While my focus was found, I did not think my identity would be tethered to my traditional lawyer job. Many lawyers deal with imposter syndrome, but legal professionals in non-traditional lawyer positions often face an additional layer of identity crisis. I did not think I would be one of these people.
I told myself that my profession does not define who I am. But like Gollum to Smeagol, a voice reverberated in my head. “You are not using your J.D. for what it was intended.” “You are not a real lawyer.” This voice still pops up occasionally, but then I remind myself of billable hours and demanding clients, and the feeling subsides.
How did you become involved in WAABA?
My first encounter with WAABA was during my 1L year at Marquette, through a networking event WAABA hosted at a sushi restaurant. Like my colleagues who attended with me, we heard free sushi, so we came running.
After the initial awkwardness present at many networking events, I was blown away by the open and honest conversations I had with WAABA members. Aside from the obvious joy of meeting successful Asian American attorneys in Wisconsin, I was drawn by how open and supportive the WAABA members were to us law students. Whether they knew it or not, the WAABA members represented hope. That there was light at the end of the law school tunnel. That if they can succeed, so can we. That everything will be OK.
WAABA’s support of law students continues today. One of the core missions of WAABA is to provide support to Asian American law students from both Wisconsin law schools through networking events, mentorship programs, scholarships, and support of their initiatives.
About the Wisconsin Asian American Bar Association
- Number of members: 50
- Primary mission: To improve the fair administration of justice for all, and ensuring the meaningful participation of Asian Americans in the legal profession in Wisconsin
- Annual dues: free for law students and new members, and $25 for continuing members
- How to learn more: To join WAABA, complete this online form. For more information, visit WAABA on Facebook.
Why is leadership in WAABA important to you?
My decision to become president of WAABA was simple. I was nominated, no one opposed, and I accepted. But it is a position I hold with great importance. In the wake of everything happening in this nation, I am constantly reminded of the importance of WAABA and the other sister minority bar associations, in providing a voice to our respective communities.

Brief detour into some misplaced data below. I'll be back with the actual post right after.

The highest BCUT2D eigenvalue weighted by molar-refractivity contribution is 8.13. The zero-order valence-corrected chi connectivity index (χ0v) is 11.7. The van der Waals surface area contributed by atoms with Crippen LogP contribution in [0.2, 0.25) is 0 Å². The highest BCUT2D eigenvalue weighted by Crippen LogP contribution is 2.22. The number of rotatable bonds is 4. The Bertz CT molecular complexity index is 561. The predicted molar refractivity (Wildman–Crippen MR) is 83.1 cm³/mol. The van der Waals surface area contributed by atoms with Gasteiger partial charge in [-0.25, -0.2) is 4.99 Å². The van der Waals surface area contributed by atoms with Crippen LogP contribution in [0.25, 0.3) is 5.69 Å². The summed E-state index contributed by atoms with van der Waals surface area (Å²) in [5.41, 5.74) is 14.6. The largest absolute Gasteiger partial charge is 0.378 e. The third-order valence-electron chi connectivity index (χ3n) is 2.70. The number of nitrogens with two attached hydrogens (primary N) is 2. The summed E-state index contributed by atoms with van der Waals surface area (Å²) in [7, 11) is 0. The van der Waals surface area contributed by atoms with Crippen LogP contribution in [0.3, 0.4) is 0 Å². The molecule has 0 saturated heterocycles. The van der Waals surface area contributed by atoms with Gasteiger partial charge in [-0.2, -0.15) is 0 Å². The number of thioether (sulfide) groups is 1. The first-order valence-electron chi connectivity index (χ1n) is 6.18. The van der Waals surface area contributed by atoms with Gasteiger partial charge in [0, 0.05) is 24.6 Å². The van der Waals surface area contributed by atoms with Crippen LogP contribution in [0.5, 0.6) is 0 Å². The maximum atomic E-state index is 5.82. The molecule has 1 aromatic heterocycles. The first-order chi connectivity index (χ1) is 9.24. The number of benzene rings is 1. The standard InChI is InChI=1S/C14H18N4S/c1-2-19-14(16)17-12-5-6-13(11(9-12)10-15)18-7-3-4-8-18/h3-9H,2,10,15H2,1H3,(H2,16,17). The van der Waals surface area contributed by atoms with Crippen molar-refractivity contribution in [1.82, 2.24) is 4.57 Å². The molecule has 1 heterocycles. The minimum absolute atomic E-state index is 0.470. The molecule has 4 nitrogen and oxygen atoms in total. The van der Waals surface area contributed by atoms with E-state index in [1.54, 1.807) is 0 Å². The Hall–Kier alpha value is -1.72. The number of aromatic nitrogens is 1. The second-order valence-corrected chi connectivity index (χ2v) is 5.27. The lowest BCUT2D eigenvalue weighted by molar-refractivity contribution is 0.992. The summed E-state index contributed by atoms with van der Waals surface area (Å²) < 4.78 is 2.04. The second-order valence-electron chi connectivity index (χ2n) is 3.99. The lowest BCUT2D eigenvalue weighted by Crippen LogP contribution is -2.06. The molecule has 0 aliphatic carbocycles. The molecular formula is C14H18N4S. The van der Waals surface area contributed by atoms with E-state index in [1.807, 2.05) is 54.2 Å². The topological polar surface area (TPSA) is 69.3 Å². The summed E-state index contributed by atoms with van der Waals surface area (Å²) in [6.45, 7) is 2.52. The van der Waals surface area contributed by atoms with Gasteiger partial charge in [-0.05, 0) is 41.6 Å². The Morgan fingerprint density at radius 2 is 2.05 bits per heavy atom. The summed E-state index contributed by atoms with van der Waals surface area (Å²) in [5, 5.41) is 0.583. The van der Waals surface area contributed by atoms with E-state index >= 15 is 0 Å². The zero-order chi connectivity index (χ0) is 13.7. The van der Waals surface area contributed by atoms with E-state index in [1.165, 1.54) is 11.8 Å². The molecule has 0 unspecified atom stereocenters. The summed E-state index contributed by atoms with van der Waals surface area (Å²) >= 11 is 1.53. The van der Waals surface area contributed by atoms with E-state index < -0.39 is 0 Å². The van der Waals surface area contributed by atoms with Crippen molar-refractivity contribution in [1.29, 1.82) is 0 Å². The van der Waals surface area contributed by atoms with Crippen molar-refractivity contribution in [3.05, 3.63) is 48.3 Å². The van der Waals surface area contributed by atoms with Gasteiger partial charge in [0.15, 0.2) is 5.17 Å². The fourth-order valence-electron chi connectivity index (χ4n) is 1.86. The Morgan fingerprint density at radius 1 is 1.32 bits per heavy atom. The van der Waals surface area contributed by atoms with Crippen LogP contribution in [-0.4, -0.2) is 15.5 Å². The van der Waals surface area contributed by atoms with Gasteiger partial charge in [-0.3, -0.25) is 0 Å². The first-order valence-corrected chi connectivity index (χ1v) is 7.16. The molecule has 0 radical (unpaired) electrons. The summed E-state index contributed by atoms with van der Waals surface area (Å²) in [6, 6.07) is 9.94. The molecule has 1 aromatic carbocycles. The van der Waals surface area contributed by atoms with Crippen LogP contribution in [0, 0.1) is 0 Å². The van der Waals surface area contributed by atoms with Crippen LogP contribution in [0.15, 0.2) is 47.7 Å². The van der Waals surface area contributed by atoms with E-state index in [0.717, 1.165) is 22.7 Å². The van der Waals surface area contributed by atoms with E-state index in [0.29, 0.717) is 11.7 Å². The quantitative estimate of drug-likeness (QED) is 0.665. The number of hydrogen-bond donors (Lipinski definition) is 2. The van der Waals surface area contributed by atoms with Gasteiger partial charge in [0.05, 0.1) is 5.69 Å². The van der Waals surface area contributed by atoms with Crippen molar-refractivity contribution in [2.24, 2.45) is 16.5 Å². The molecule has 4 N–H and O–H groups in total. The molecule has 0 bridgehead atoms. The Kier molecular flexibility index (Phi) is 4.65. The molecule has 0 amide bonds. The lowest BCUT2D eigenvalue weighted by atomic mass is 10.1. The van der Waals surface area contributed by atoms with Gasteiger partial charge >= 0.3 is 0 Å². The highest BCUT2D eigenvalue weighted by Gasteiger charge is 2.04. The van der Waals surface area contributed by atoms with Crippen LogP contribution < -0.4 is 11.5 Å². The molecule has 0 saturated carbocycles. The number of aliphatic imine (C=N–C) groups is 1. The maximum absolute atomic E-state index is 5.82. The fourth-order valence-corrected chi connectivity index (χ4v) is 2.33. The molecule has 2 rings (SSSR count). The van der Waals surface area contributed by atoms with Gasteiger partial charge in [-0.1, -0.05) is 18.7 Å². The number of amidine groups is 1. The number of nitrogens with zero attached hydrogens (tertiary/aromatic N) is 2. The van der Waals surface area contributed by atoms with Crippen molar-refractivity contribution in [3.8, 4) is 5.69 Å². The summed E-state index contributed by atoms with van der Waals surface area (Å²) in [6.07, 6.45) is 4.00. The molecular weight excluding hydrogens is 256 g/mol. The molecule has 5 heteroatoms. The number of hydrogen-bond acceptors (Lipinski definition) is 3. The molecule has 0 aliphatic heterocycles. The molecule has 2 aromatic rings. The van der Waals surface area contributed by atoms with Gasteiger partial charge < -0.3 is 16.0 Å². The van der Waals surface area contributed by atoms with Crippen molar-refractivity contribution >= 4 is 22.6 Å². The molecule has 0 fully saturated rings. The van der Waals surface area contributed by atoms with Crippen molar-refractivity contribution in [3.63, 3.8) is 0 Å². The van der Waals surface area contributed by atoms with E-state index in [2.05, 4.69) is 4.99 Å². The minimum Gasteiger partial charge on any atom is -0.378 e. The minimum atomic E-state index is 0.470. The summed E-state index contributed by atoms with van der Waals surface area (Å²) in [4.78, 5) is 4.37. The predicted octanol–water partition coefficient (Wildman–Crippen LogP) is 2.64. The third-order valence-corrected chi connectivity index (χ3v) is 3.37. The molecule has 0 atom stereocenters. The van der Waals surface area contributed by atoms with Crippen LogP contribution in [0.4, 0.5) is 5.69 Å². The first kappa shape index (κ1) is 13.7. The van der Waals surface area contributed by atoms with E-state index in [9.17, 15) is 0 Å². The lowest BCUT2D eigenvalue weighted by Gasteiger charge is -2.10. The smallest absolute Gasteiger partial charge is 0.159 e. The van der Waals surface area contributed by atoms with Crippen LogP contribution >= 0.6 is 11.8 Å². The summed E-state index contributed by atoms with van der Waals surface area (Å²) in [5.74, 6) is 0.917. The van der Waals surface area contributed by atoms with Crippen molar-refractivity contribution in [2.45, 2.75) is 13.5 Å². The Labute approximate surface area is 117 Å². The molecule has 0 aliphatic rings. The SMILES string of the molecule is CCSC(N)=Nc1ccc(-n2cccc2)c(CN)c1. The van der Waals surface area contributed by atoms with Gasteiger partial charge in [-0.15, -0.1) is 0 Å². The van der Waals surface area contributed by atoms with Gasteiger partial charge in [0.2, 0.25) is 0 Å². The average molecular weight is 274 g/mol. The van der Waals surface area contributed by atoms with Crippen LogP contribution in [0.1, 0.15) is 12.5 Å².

I recall my first time back at Marquette Law School since graduating. I was attending a networking event when an Asian American law student approached me and asked, “Where are all the Asian attorneys?” I jokingly responded, “We’re here. We just hide very well.”
A common stereotype of Asian Americans is that we do not make waves. This has often made the Asian American community an easy target for jokes or much worse. With the recent horrendous killings in Atlanta of six Asian women, and the rise of 3,800 anti-Asian attacks since the start of the pandemic, recently it has been the latter.
That is why groups like WAABA serve an important role in building community, providing platforms, serving as bridges to other organizations, presenting relevant programming, and giving a voice to and a seat at the table for communities that may not otherwise be present. During my time as WAABA president, it is my hope to continue to ensure that Asian American attorneys are represented in Wisconsin and have a platform for their voice on meaningful issues.
On a personal note, what are you looking forward to in the coming year?
To travel and have date nights with my wife free of COVID precautions and restrictions. Also, I have been entirely working from home since I joined the U.W. Law School community. It would be nice to work with my colleagues in person, interact with law students, experience the U.W. campus, and set foot in my office.
In Case You Missed It: Read about These Organizations and Their Leaders
Find out more about these Wisconsin law-related organizations that serve diverse communities and about the lawyers who are leading them: